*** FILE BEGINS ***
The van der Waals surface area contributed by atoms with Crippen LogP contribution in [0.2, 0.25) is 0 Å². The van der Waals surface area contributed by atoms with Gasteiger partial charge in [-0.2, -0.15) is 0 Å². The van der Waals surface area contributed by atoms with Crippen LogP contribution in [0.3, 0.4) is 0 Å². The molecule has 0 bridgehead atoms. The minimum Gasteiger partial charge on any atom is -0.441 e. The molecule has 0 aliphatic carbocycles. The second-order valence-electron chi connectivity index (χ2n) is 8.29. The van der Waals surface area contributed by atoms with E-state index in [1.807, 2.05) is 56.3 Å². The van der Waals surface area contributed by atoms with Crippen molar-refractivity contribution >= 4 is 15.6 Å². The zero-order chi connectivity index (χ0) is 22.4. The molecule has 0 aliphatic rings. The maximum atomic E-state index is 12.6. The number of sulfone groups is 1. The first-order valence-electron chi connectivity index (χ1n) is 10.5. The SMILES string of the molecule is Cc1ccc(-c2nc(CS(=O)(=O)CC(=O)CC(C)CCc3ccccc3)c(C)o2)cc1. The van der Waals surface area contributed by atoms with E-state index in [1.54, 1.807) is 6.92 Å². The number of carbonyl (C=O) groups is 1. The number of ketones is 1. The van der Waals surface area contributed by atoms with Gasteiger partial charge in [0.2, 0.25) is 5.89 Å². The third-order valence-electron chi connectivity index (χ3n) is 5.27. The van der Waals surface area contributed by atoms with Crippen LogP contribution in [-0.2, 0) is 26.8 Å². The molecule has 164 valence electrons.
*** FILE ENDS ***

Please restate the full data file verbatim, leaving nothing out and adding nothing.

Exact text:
The van der Waals surface area contributed by atoms with Crippen LogP contribution in [0.2, 0.25) is 0 Å². The van der Waals surface area contributed by atoms with Gasteiger partial charge in [-0.2, -0.15) is 0 Å². The van der Waals surface area contributed by atoms with Crippen LogP contribution in [0.3, 0.4) is 0 Å². The molecule has 0 bridgehead atoms. The minimum Gasteiger partial charge on any atom is -0.441 e. The molecule has 0 aliphatic carbocycles. The second-order valence-electron chi connectivity index (χ2n) is 8.29. The van der Waals surface area contributed by atoms with E-state index in [1.807, 2.05) is 56.3 Å². The van der Waals surface area contributed by atoms with Crippen molar-refractivity contribution >= 4 is 15.6 Å². The zero-order chi connectivity index (χ0) is 22.4. The molecule has 0 aliphatic rings. The maximum atomic E-state index is 12.6. The number of sulfone groups is 1. The first-order valence-electron chi connectivity index (χ1n) is 10.5. The SMILES string of the molecule is Cc1ccc(-c2nc(CS(=O)(=O)CC(=O)CC(C)CCc3ccccc3)c(C)o2)cc1. The van der Waals surface area contributed by atoms with E-state index in [1.54, 1.807) is 6.92 Å². The number of carbonyl (C=O) groups is 1. The number of ketones is 1. The van der Waals surface area contributed by atoms with Gasteiger partial charge in [0.2, 0.25) is 5.89 Å². The third-order valence-electron chi connectivity index (χ3n) is 5.27. The van der Waals surface area contributed by atoms with Crippen LogP contribution in [-0.2, 0) is 26.8 Å². The molecule has 164 valence electrons.